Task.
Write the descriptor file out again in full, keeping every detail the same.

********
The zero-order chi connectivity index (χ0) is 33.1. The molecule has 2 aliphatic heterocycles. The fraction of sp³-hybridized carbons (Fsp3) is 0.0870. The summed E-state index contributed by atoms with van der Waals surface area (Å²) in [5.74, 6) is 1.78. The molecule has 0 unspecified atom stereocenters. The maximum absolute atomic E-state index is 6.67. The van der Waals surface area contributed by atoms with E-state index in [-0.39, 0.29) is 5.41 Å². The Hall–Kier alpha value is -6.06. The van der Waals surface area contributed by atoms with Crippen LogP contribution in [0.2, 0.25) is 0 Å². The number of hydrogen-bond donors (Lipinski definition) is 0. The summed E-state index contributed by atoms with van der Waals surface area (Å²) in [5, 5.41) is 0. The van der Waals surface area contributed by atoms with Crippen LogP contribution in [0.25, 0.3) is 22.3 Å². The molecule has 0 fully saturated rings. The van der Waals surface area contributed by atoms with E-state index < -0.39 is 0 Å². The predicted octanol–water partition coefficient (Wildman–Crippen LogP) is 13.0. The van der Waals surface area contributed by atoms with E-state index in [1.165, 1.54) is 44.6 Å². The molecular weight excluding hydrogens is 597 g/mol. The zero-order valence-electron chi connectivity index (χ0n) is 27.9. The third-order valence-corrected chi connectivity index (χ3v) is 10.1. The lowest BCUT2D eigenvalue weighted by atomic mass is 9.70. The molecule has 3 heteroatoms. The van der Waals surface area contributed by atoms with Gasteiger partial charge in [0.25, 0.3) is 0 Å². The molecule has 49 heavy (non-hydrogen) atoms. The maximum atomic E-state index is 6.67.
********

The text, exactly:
The zero-order chi connectivity index (χ0) is 33.1. The molecule has 2 aliphatic heterocycles. The fraction of sp³-hybridized carbons (Fsp3) is 0.0870. The summed E-state index contributed by atoms with van der Waals surface area (Å²) in [5.74, 6) is 1.78. The molecule has 0 unspecified atom stereocenters. The maximum absolute atomic E-state index is 6.67. The van der Waals surface area contributed by atoms with E-state index in [-0.39, 0.29) is 5.41 Å². The Hall–Kier alpha value is -6.06. The van der Waals surface area contributed by atoms with Crippen LogP contribution in [0.2, 0.25) is 0 Å². The number of hydrogen-bond donors (Lipinski definition) is 0. The summed E-state index contributed by atoms with van der Waals surface area (Å²) in [5, 5.41) is 0. The van der Waals surface area contributed by atoms with Crippen LogP contribution in [0.25, 0.3) is 22.3 Å². The molecule has 0 fully saturated rings. The van der Waals surface area contributed by atoms with E-state index < -0.39 is 0 Å². The predicted octanol–water partition coefficient (Wildman–Crippen LogP) is 13.0. The van der Waals surface area contributed by atoms with E-state index in [1.165, 1.54) is 44.6 Å². The molecular weight excluding hydrogens is 597 g/mol. The zero-order valence-electron chi connectivity index (χ0n) is 27.9. The third-order valence-corrected chi connectivity index (χ3v) is 10.1. The lowest BCUT2D eigenvalue weighted by atomic mass is 9.70. The molecule has 3 heteroatoms. The van der Waals surface area contributed by atoms with Gasteiger partial charge in [0.25, 0.3) is 0 Å². The molecule has 49 heavy (non-hydrogen) atoms. The maximum atomic E-state index is 6.67.